Janet Berkman's Reviews > The Paris Wife

The Paris Wife by Paula McLain
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Sep 05, 12

Read from September 01 to 05, 2012

A quick read, this fictionalized account of the life of Hemingways first wife, told mainly in her voice, brings to life the world of artists in Paris at the beginning of the 20th Century. I'm always a little put off by these sorts of books, not being able to separate fact from fiction, but a couple of things stand out. First, Hadley felt left out of the group of artists and intellectuals, hived off in the corner with (for example), Toklas, while Ernest hung around with Gertrude Stein. I'm not sure that she deserved this, and she certainly resented it.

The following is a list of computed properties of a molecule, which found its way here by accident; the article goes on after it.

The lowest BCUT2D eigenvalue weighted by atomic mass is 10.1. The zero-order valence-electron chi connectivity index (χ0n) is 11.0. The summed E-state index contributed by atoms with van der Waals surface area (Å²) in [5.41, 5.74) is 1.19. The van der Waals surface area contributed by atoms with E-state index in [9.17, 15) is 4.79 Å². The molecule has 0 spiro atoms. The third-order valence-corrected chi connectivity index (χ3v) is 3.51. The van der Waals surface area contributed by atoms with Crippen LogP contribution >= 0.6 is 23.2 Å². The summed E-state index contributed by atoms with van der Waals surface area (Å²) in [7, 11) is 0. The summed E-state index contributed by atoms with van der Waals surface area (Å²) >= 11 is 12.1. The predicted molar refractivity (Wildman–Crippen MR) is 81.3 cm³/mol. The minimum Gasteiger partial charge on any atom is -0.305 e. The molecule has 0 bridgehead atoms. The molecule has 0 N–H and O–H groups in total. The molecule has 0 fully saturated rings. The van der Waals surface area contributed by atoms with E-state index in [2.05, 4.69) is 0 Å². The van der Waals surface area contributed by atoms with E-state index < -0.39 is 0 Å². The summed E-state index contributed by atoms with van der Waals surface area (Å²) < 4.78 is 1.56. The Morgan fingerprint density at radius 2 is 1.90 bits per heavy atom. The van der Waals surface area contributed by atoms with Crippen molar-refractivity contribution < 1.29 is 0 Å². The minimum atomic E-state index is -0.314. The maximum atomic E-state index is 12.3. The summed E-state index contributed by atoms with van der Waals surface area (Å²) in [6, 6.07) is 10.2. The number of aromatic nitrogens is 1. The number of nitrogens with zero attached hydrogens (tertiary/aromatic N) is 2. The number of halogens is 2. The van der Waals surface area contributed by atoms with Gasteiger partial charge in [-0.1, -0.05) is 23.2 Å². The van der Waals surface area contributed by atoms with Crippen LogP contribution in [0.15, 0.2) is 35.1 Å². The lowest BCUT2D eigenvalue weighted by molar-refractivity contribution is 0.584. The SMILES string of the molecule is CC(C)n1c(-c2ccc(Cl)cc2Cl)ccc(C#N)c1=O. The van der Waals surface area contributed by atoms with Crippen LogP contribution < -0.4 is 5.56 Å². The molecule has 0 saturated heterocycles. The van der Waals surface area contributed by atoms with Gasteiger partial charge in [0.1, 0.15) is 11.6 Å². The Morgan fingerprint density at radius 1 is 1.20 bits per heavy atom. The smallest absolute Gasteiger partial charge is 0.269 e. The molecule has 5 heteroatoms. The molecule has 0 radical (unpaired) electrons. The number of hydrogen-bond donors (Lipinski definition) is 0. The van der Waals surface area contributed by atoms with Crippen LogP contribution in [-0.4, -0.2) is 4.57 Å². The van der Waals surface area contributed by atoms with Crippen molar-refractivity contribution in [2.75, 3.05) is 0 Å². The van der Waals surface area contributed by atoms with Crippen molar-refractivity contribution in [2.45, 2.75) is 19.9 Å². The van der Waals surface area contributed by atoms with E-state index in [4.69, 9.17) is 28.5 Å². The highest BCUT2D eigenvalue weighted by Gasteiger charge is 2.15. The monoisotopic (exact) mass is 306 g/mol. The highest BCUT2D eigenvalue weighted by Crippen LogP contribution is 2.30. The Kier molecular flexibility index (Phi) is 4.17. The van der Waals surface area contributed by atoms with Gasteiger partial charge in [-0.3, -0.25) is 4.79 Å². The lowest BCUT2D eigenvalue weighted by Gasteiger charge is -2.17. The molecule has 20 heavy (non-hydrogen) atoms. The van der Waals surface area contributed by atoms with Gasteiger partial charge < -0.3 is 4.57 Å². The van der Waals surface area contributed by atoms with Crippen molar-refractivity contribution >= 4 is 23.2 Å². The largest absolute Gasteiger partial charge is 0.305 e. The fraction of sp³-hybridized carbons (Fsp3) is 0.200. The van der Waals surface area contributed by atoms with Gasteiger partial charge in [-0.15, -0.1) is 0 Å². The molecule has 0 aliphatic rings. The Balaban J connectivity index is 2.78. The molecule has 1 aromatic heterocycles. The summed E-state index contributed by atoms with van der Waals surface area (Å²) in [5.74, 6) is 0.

The other aspect of her life that struck me was the farming out of a lot of the care for their child to Marie Cocotte or a landlady, despite them being close to penniless, at least at the beginning. This seemed to have been considered quite normal. I would have loved to have had a Marie Cocotte from time to time.
It's worth a read if ou have an interest in that time or in Hemingway et al.
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09/03/2012 page 104
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